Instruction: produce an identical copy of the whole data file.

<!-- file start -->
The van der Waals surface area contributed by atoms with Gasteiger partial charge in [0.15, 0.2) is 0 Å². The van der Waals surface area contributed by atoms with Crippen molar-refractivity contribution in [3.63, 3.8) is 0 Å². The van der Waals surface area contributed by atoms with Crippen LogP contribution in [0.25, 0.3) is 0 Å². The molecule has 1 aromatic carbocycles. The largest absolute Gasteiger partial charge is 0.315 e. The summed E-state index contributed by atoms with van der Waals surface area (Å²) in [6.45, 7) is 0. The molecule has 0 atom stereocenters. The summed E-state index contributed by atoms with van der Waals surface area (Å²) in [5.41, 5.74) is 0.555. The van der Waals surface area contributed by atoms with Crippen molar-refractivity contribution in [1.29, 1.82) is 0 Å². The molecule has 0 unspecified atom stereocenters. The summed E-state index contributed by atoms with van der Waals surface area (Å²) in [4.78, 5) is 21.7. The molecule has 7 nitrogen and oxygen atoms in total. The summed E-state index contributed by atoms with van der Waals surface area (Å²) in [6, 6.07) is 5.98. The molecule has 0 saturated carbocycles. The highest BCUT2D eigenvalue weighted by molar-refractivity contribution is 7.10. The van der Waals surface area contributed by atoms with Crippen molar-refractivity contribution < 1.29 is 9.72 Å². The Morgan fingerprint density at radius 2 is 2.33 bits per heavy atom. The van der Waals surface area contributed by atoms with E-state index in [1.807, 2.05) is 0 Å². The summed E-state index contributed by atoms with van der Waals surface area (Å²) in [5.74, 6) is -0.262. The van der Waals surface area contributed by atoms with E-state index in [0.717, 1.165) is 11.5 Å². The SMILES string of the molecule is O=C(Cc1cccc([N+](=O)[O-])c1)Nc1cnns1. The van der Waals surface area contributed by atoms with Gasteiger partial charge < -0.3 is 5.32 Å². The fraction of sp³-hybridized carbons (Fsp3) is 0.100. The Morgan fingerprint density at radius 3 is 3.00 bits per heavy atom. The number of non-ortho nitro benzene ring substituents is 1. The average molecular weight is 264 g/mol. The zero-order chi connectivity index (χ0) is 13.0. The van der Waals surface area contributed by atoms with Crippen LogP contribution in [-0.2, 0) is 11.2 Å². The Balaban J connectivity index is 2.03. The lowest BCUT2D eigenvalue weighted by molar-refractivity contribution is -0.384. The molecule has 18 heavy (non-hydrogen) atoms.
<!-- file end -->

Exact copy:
The van der Waals surface area contributed by atoms with Gasteiger partial charge in [0.15, 0.2) is 0 Å². The van der Waals surface area contributed by atoms with Crippen molar-refractivity contribution in [3.63, 3.8) is 0 Å². The van der Waals surface area contributed by atoms with Crippen LogP contribution in [0.25, 0.3) is 0 Å². The molecule has 1 aromatic carbocycles. The largest absolute Gasteiger partial charge is 0.315 e. The summed E-state index contributed by atoms with van der Waals surface area (Å²) in [6.45, 7) is 0. The molecule has 0 atom stereocenters. The summed E-state index contributed by atoms with van der Waals surface area (Å²) in [5.41, 5.74) is 0.555. The van der Waals surface area contributed by atoms with Crippen molar-refractivity contribution in [1.29, 1.82) is 0 Å². The molecule has 0 unspecified atom stereocenters. The summed E-state index contributed by atoms with van der Waals surface area (Å²) in [4.78, 5) is 21.7. The molecule has 7 nitrogen and oxygen atoms in total. The summed E-state index contributed by atoms with van der Waals surface area (Å²) in [6, 6.07) is 5.98. The molecule has 0 saturated carbocycles. The highest BCUT2D eigenvalue weighted by molar-refractivity contribution is 7.10. The van der Waals surface area contributed by atoms with Crippen molar-refractivity contribution < 1.29 is 9.72 Å². The Morgan fingerprint density at radius 2 is 2.33 bits per heavy atom. The van der Waals surface area contributed by atoms with E-state index in [1.807, 2.05) is 0 Å². The summed E-state index contributed by atoms with van der Waals surface area (Å²) in [5.74, 6) is -0.262. The van der Waals surface area contributed by atoms with E-state index in [0.717, 1.165) is 11.5 Å². The SMILES string of the molecule is O=C(Cc1cccc([N+](=O)[O-])c1)Nc1cnns1. The van der Waals surface area contributed by atoms with Gasteiger partial charge < -0.3 is 5.32 Å². The fraction of sp³-hybridized carbons (Fsp3) is 0.100. The Morgan fingerprint density at radius 3 is 3.00 bits per heavy atom. The number of non-ortho nitro benzene ring substituents is 1. The average molecular weight is 264 g/mol. The zero-order chi connectivity index (χ0) is 13.0. The van der Waals surface area contributed by atoms with Crippen LogP contribution in [-0.2, 0) is 11.2 Å². The Balaban J connectivity index is 2.03. The lowest BCUT2D eigenvalue weighted by molar-refractivity contribution is -0.384. The molecule has 18 heavy (non-hydrogen) atoms.